So here we are, at the end of the first year of the second decade of the 21st century. Customary as it is, penning down (can I say “penning” for online writing too?) my personal favorites of the year in Hindi film music in no order of preference .(Order to be read as: song, movie, lyricist(s), singer(s), composer)
Dil toh bachha hain ji, Ishqiya, Gulzar, Rahat Fateh Ali Khan, Vishal
A song about middle-old age succumbing to the familial longings of love reserved for a much much younger age, only Gulzar’s words can do justice to this theme. “Dil toh bachha hain ji” packages up these emotions so delightfully that you smile and not cringe when you see a fatherly Naseeruddin Shah being smitten and totally head-over-heels for a much much younger Vidya Balan (watching Naseer on the screen as the song plays is a whole semester in acting school – he does it with just a casual shoulder shrug or the perfect timing between two blinks).
Aazadiyaan, Udaan, Amitabh Bhattacharya, Amit Trivedi/Neuman Pinto/Amitabh Bhattacharya, Amit Trivedi
Amit Trivedi delivered two complex, rich and fantastic soundtracks in 2010, confirming that he is no flash in the pan. He is here to stay, and I confess that he is one of the two film composers whose work I eagerly await (no points for guessing who is the other). The entire soundtrack of Udaan is golden. Choosing one song was hard – Naav and Geet are my other two favorites. Aazadiyaan not only stands tall independently as a song, but also because the catharsis it provides to the viewer when it plays on-screen. The words, the slow rising pitch all contribute to a feeling of liberation and a freedom much deserved.
Shaam, Aisha, Amitabh Bhattacharya, Neuman Pinto/Amit Trivedi/Nikhil D’Souza, Amit Trivedi
Another soundtrack from Amit Trivedi, this time for a movie from the rom-com/chic-flick genre – a first for him and he rocks here as well. He belts out a handful of winning numbers in By The Way (a true blue rock song for a self-absorbed-i-dont-care-for-the-world Indian city girl), Behke Behke and Lehrein. Shaam is an atmospheric composition with minimal instruments, focussed entirely on the vocals and the melody – smooth as a wonderful scotch on the rocks.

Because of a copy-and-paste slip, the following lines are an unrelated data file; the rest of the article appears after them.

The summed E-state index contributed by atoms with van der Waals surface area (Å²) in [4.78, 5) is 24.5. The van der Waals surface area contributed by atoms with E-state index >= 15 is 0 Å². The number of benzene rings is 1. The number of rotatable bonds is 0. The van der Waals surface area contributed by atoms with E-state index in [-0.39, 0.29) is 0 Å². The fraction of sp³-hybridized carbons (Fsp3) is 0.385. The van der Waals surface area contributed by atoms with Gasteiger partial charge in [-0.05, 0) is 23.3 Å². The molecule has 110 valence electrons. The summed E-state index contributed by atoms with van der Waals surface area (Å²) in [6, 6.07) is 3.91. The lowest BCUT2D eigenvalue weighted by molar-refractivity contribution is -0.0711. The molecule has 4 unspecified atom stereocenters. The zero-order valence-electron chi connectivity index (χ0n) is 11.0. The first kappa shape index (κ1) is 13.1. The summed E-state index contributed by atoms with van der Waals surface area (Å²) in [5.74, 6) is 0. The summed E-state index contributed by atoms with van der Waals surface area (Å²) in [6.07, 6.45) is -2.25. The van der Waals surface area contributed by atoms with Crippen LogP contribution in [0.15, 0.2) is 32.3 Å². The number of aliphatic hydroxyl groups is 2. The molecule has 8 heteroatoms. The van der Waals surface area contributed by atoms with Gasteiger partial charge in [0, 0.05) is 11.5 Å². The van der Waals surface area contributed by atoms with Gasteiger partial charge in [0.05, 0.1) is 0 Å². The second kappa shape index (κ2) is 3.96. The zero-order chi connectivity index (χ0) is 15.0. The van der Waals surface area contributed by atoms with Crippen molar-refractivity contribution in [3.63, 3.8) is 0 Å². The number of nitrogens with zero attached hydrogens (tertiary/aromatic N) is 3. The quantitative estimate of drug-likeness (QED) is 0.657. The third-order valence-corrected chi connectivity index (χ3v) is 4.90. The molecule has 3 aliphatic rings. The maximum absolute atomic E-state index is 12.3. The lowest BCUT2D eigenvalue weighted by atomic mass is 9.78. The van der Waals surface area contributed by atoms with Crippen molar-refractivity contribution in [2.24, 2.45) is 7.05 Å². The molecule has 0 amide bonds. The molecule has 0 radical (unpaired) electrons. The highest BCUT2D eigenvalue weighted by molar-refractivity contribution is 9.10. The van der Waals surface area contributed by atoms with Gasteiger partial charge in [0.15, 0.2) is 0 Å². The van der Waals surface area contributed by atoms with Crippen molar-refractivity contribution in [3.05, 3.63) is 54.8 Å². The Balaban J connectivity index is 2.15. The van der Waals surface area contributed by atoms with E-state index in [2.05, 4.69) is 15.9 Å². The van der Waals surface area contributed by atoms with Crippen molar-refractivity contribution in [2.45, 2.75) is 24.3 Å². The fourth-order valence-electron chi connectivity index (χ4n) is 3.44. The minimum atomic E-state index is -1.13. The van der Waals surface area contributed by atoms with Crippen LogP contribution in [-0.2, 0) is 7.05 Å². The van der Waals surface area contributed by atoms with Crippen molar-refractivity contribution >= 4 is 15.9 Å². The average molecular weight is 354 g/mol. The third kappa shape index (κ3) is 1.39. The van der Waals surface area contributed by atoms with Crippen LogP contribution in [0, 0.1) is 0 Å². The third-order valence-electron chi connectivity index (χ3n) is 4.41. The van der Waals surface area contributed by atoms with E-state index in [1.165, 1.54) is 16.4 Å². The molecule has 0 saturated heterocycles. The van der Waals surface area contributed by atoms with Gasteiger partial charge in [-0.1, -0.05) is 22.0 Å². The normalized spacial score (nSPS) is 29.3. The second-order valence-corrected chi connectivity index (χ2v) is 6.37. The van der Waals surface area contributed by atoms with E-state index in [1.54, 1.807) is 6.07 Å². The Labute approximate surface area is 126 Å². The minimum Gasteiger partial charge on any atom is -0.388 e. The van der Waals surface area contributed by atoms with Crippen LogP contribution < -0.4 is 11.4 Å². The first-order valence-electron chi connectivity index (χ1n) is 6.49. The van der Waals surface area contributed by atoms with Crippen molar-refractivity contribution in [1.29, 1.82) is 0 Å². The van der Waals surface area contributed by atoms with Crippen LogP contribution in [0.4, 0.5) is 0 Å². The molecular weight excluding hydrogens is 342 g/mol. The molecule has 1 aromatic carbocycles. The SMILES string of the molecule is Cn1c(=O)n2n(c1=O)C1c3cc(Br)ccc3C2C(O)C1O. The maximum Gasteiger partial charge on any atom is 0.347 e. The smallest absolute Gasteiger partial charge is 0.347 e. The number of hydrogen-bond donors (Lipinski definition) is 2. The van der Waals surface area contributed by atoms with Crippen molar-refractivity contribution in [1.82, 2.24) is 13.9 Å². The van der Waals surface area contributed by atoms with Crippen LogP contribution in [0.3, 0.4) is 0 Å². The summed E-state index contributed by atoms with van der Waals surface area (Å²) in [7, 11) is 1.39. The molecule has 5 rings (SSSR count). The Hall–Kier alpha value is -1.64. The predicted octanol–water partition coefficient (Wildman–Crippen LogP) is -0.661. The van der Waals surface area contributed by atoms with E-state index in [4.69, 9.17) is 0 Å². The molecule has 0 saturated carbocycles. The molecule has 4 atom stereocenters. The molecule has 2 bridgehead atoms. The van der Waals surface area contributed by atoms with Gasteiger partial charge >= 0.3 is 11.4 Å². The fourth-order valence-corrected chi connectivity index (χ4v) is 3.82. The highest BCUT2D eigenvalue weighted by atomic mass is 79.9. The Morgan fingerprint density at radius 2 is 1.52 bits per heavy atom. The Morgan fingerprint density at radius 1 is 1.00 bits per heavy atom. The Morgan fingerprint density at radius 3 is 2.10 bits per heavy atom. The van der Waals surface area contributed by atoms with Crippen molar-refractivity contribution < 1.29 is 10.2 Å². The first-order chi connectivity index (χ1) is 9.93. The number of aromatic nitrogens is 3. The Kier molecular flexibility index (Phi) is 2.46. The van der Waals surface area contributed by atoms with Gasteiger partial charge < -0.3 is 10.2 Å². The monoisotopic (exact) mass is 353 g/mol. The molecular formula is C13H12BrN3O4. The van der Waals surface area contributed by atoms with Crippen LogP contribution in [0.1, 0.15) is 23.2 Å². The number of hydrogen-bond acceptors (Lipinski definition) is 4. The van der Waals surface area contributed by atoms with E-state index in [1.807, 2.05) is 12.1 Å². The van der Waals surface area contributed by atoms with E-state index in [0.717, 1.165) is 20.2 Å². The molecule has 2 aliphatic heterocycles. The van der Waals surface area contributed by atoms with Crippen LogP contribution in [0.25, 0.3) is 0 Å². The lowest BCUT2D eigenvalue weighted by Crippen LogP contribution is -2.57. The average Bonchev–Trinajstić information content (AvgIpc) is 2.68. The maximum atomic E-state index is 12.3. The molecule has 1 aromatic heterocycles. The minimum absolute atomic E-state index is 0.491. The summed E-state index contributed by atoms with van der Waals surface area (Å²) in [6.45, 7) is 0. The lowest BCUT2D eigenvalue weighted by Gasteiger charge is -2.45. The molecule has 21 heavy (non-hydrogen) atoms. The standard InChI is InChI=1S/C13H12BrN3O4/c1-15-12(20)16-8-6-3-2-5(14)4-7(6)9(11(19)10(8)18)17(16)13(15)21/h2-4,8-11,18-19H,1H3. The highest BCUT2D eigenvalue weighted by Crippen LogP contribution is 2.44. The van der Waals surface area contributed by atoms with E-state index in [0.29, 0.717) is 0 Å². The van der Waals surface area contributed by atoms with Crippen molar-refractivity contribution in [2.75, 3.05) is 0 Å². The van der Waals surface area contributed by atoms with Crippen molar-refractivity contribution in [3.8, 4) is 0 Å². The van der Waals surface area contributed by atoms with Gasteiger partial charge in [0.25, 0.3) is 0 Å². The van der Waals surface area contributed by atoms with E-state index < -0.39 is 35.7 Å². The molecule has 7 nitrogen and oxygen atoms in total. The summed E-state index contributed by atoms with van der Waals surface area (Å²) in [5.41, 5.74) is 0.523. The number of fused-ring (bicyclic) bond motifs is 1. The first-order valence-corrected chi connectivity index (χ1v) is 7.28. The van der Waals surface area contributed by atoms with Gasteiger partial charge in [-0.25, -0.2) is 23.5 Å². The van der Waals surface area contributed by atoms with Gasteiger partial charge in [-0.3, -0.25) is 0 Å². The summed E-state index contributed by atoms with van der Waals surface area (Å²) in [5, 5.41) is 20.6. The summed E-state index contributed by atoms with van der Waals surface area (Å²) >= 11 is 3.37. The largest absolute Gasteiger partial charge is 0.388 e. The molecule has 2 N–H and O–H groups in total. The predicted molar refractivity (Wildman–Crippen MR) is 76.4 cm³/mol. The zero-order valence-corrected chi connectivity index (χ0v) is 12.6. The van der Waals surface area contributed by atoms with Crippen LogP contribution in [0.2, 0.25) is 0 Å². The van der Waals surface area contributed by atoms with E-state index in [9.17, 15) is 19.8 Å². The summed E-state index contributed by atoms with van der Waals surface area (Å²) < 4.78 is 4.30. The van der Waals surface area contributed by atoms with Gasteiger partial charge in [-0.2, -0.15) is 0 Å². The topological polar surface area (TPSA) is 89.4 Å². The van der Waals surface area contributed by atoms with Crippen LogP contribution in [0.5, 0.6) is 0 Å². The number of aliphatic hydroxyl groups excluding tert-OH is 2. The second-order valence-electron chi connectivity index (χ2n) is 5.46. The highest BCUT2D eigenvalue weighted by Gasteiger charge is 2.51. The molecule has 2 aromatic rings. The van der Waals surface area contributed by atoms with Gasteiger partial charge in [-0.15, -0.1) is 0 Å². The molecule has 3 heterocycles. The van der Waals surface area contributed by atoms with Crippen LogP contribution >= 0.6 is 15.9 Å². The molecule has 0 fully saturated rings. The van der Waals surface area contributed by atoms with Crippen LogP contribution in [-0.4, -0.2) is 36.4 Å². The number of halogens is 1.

Tere mast mast do nain, Dabangg, Faiz Anwar, Rahat Fateh Ali Khan, Sajid-Wajid
A perfect ode to a typical Hindi film song. A song about our hero serenading his lady-love with utterly ridiculous metaphors, grandiose promises, amateurish mush and over-the-top emotions – cringeworthy and yet it’s something we all totally devour (some of us openly some of us not so). It’s completely, one hundred percent FILMY. Note the chorus singer’s aren’t the standard 21st century sophisticated sounds – they sound more like a rag-tag group of street singers, the kind you can encounter in third class compartments of Indian trains. The last I heard this sound was in “Pardesi Pardesi jaana nahi” from Raja Hindustani. Long live Filmi-ness. You might hate the song, but I bet you can’t ignore it.
Behene De, Raavan, Gulzar, Karthik/AR Rahman, AR Rahman
2010 was less than a stellar year for ARR, with average compositions of Jhootha hi Sahi and Robot, the only redeeming factor was Raavan. Two songs stood out for me personally – Behene de and Raanjha Raanjha . Gulzar’s lyrics for Behene De have a generous theme of water and flowing rivers and Rahman’s composition further creates a visual of a free flowing body of water which engulfs anything and everything that comes in its wake. (I hear a mild Dil-Se flashback in this song).
Des Mera, Peepli Live, Sanjeev Sharma/Swanand Kirkire, Rahul Ram/Amit Kilam, Indian Ocean
Technically, not a song from 2010, but a song from Indian Ocean’s 2003 album Jhini which was used in this 2010 film by Anusha Rizvi. This song was my personal favorite since my ear drums were exposed to it in 2003. With Peepli Live, Indian Ocean officially entered the popular culture (whether they like this or not, is for anyone’s guess). Des Mera is in a nutshell all that is India and Indian-ness:
“Dhool gubaar mein jantar-mantar, Bahaar se bhola gehera andar..”
I am not even attempting to translate this.
Other notable mentions must go out to Sajid-Wajid’s Salaam aaya and Surili from “Veer”, Vishal Shekhar’s Sheila ki jawani from “Tees Maar Khan”, Vishal-Shekhar’s Tujhe Bhula Diya from “Anjaana Anjaani”. In the last weeks of 2010, Amit Trivedi rocked once again with the soundtrack for Raj Kumar Gupta’s “No One Killed Jessica” (to jog your memory, Amit Trivedi made his debut in Gupta’s 2008 directorial debut Aamir). Since the movie releases in 2011, this one does not make it to the 2010 list, but am sure Dilli and Dua will feature in the best of 2011 list.